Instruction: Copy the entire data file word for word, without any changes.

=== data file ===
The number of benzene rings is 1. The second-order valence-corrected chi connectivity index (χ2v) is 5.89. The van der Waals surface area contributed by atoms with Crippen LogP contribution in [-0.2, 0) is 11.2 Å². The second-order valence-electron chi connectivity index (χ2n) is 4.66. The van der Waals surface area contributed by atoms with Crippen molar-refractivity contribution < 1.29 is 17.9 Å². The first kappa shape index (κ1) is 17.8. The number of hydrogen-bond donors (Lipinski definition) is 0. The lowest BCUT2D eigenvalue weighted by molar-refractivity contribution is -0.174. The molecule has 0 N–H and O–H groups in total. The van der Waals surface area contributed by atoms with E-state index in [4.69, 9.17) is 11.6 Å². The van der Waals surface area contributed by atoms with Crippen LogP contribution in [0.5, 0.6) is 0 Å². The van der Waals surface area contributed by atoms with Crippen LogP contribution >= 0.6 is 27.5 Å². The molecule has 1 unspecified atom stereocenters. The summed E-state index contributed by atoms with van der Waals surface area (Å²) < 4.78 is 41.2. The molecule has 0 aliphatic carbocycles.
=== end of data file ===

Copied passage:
The number of benzene rings is 1. The second-order valence-corrected chi connectivity index (χ2v) is 5.89. The van der Waals surface area contributed by atoms with Crippen LogP contribution in [-0.2, 0) is 11.2 Å². The second-order valence-electron chi connectivity index (χ2n) is 4.66. The van der Waals surface area contributed by atoms with Crippen molar-refractivity contribution < 1.29 is 17.9 Å². The first kappa shape index (κ1) is 17.8. The number of hydrogen-bond donors (Lipinski definition) is 0. The lowest BCUT2D eigenvalue weighted by molar-refractivity contribution is -0.174. The molecule has 0 N–H and O–H groups in total. The van der Waals surface area contributed by atoms with E-state index in [4.69, 9.17) is 11.6 Å². The van der Waals surface area contributed by atoms with Crippen LogP contribution in [0.5, 0.6) is 0 Å². The van der Waals surface area contributed by atoms with Crippen LogP contribution >= 0.6 is 27.5 Å². The molecule has 1 unspecified atom stereocenters. The summed E-state index contributed by atoms with van der Waals surface area (Å²) < 4.78 is 41.2. The molecule has 0 aliphatic carbocycles.